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I just received my new Titleist TSi driver and woods.  I LOVE them.  I have gained distance and decreased my shot dispersion.  No seriously, I love them.  Funny thing but I had a few calls recently with good friends (two who just went through 27-inch record snowfalls) and they tell me that they are looking at getting new clubs.  This is actually a great time to start looking as most manufacturers have just launched their new lines at the PGA Show in January and inventory is good.  My friends asked for suggestions on how they should go about selecting clubs.

Here’s what I told them…

First, selecting new clubs is a process, not an event.  You should find the right brand, one that has clubs that fit both your eye and your swing.  Before I became a Titleist girl, my husband and I went to Golf Galaxy and PGA Superstore quite a few times over a period of a month or so.  I demo’d a ton of clubs and was able to narrow it down to two brands (Mizuno and Titleist) and then to one single brand, Titleist.  But it took patience and a lot of testing and a lot of swinging.  The people at retailers such as the PGA Superstore and Golf Galaxy can definitely get you going in the right direction giving you a look at possible brands and data from their launch monitors showing how different manufacturer’s clubs are performing.  They may even wind up having the right clubs for you.  But don’t assume they do and don’t be pressured to buy after a single visit.  They are good places to go to start exploring your options.  So are fitting days with club companies at your local course or club.  Keep in mind, you are going to spend hundreds of hours using this equipment over a period of years.

Here’s another thought about getting fit for clubs.  With as much as I golf and as much enjoyment as I derive from it, I have good reason to invest in my clubs.  If you are the occasional golfer who only goes out half a dozen times a year, it’s probably not worthwhile to spend the money and time on demos and custom fitting.  But, if you are like me, invest in the game all the way.  Clubs and all.

As my coach Mario says, “You wouldn’t spend several thousand dollars on an ensemble without getting it tailored.  The same applies to your clubs.”  I’m not sure how many of us are actually buying suits or ensembles these days but you get the idea.  And, we know a lot of people are buying new clubs because golf equipment sales jumped 10% in 2020 due to the pandemic.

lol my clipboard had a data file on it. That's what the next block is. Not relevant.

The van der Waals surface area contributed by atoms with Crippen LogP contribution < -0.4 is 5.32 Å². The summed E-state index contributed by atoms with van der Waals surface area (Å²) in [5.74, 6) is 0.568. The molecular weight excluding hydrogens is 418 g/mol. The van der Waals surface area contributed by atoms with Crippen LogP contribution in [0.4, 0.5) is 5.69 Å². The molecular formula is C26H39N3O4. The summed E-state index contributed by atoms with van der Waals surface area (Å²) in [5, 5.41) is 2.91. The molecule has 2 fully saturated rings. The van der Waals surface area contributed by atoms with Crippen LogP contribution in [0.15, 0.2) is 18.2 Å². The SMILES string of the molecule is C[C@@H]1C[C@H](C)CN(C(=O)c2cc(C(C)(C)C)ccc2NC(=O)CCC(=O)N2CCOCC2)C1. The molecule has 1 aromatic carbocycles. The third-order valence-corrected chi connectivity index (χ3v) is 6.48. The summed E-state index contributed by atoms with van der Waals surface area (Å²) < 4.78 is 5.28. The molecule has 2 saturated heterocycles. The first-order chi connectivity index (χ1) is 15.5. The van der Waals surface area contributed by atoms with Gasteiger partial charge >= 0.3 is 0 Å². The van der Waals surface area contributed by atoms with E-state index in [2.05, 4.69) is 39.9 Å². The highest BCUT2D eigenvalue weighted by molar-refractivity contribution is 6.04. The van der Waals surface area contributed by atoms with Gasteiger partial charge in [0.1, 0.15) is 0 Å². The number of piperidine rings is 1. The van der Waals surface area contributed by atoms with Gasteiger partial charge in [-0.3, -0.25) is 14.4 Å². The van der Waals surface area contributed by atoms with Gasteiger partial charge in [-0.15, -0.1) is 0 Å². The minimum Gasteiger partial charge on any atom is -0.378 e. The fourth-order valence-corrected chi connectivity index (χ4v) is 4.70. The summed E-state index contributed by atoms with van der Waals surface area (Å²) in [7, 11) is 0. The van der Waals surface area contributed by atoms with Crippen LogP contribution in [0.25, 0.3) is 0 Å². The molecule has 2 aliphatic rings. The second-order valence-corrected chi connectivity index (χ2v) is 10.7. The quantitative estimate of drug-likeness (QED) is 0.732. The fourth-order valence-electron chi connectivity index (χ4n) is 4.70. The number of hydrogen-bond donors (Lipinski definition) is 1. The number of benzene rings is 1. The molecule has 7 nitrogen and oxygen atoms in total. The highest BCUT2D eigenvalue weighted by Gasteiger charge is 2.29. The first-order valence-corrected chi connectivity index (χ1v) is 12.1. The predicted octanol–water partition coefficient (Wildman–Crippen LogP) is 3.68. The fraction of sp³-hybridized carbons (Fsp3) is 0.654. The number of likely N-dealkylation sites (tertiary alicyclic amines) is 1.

I would also recommend you avoid sales or discounts you earn through some affiliation.  I know several friends who are playing high-end equipment for which they are no match.  It shows.  One is a 20 handicap and is hitting blade irons because the maker was selling them to veterans for a steep discount.  The cost in enjoyability of the game for this friend far outweighs whatever she saved.

Another thought: unless your spouse is a both a golf professional and trained club fitter, don’t listen to him either.  Period.  Paragraph.  End of discussion.  It’s no different a situation than on-course instruction from the hubby.

Don’t put too much pressure on your swing when you are trying out possible clubs.

When I did my latest fitting with Titleist for driver and woods, it was after a  long round. I was tired and not hitting the ball really well on the range that day.  But my coach Mario was there and he watched the launch monitor and my ball flight.  He said that even though I was tired, he could tell there was still a decent amount of improvement with the new clubs.  This meant that when I wasn’t so tired, I would probably be hitting them even better.  How true that was.  The first few rounds I played with them were great ball-striking days.

Mario also said that with as many rounds as I’m playing, it was time for a club update.  As much as we like to believe it, clubs don’t last forever.  My one girlfriend told me she’s playing with a 12-year-old driver (yikes!).  She says she hasn’t ’t been able to find herself a new one that she likes.  I’ve been there and as I said above, it’s a process in which you need to invest some time to get solid results.  When isn’t that true?

Mario has helped me clarify the three ways to get professionally fit for clubs. They are:

Fitting Studios

Ideally, you would visit a maker’s fitting studio.  This is a a full-on fitting at a club company’s locations, such as Ping, Titleist or Callaway.  Do your research but I can tell you that Titleist and Callaway have facilities in southern California.  They charge you for the fitting which I think runs about $500 (+/-).  They do not sell you clubs.  They only give you specs which you then take to your pro and have them order for you.

I’ve been to the Titleist Performance Institute in Carlsbad, California twice.  The first time my husband and I gave it to each other for Christmas.  We flew out for a day-and-a-half, a great little golf adventure.  New Clubs were the rest of our holiday gifts to each other.  Right on.

Demo Days

The second route to finding new clubs is to attend a local pro/demo day at a club or course near you.  All the major manufacturers will be holding demo days around your area.  This is great way to try all the different brands.  The fitting reps at each will take notes so you can order from them later.

Big Box

The third route to finding new clubs is to go to one of the big box stores, as I mentioned above, PGA Superstore, Golf Galaxy, Dick’s Sporting Goods.  When there, demo demo demo.  Some charge for demos and fitting, some don’t.

I hope this post helps you take a considered approach to what really is a major investment in your golf game.  Finding the right clubs can provide you with more enjoyment than you realize.

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